Active Listening: The Art of Effective Communication

Communication is at the heart of everything we do each day, whether at home, work or play. It involves talking and listening – actively listening. Unfortunately, in today’s technology-driven, fast-paced world, studies suggest many of us are spending less and less time to really listening to one another.

As an active listener, it’s important to try to understand the message from the speaker’s point of view. It includes letting the speaker know you’re listening and you’ve understood what was said. Head nodding, smiles and eye contact are indications you’re tuned in.

"We were given two ears but only one mouth,
because listening is twice as hard as talking."
                                                                      
- Epictetus (AD 55 – c.135)

Mind you, this is not the same as hearing, which is a physical process where sound enters the eardrum and messages are passed to the brain. Rather, active listening can be described as an attitude that leads to listening for shared understanding. When we make a decision to actively listen, we listen for the content (the message) of what’s being said as well as the attitude behind what’s being said. Is the speaker happy, angry, excited, sad…or something else entirely?

Active listening encompasses the best of communication: actually hearing and understanding what’s being said, processing the information and responding in order to clarify and elicit more information.

Active listening is the foundation of effective communication. It solves problems and resolves conflicts. It builds relationships and careers.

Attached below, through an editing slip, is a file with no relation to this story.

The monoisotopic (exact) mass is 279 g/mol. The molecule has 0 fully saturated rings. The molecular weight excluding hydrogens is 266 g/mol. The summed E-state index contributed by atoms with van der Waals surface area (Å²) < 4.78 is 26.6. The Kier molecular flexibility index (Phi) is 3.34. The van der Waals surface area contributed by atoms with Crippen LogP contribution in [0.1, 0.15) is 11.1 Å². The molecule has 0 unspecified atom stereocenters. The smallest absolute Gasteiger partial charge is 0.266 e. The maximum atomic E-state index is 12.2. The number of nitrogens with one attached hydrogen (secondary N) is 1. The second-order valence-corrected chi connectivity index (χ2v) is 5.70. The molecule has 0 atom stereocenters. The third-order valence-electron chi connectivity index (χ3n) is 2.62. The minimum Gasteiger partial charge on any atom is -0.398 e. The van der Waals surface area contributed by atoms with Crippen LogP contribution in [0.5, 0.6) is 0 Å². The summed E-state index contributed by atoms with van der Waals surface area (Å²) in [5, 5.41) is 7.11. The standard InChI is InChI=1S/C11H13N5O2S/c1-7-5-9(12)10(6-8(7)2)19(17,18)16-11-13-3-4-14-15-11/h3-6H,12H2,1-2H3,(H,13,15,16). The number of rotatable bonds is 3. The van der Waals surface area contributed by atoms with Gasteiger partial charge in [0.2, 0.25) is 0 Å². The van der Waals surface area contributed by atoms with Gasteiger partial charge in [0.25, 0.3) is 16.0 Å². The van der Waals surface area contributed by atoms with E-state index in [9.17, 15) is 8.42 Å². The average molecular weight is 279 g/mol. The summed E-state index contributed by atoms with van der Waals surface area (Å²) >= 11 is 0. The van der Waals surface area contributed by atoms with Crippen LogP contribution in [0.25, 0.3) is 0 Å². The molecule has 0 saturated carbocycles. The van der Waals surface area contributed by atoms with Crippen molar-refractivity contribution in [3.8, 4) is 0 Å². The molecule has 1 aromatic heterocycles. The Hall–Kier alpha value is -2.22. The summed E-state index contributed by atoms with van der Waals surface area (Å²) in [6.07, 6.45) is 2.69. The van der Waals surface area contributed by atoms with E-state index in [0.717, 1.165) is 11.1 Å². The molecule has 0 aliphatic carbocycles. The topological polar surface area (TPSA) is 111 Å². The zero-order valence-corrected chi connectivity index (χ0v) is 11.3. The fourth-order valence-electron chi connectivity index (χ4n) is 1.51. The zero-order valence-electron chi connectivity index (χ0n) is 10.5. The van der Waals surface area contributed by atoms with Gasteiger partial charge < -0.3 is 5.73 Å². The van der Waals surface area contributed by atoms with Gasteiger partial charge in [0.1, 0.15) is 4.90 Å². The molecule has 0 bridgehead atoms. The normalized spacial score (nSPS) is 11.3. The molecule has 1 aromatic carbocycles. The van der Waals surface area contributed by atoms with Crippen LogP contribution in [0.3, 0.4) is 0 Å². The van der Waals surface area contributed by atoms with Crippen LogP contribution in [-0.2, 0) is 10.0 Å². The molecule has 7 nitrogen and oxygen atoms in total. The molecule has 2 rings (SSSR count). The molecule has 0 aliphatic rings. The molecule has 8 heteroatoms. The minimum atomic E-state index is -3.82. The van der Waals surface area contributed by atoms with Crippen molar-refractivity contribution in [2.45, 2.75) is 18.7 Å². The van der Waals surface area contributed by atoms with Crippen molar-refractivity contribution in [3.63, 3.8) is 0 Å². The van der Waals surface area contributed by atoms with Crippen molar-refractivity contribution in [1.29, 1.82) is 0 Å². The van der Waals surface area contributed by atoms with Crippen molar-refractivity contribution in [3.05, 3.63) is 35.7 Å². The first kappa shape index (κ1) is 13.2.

Develop and practice these six tips to boost your listening skills:

  1. Make a Decision to Listen. Close your mind to clutter and noise, put away
    your smart phone and look at theperson speaking to you. Give them your
    undivided attention.
  1. Don’t Interrupt. Make it a habit to let them finish what they’re saying. Respect they have thoughts they’re processing and speaking about, and wait to ask questions or make comments until they’ve finished.
  2. Use Positive Body Language. The occasional nod, smile or hand/arm gesture shows you’re listening to their every word. Avoid folding your arms across your chest as this may reflect defensiveness or disinterest.
  1. Maintain Eye Contact. Keep your eyesfocused on the speaker and your earstuned to their voice. Don’t get distracted and let your eyes wander.
  1. Put Yourself in the Speaker’s Shoes. Empathy is the heart and soul of good listening. If the person with whom you’re talking to expresses sadness, anxiety or happiness, you, too, should convey the same feelings in your body language and words. This not only conveys you’re a good listener but also shows respect.
  1. Ask Questions throughout the Conversation. Asking questions show you’re engaged and interested in what they have to say. Your ability to summarize and paraphrase will also demonstrate you hear them loud and clear.

ImbsWebLI 16About the Author: 

Nancy Schnoebelen Imbs is an empowering professional development consultant, dynamic motivational speaker and author. Highly dedicated and results-oriented, she has the skill and passion for helping individuals become more confident and successful in business and beyond. She and her company Polished help clients focus on key adjustments that result in meaningful impact and effectiveness.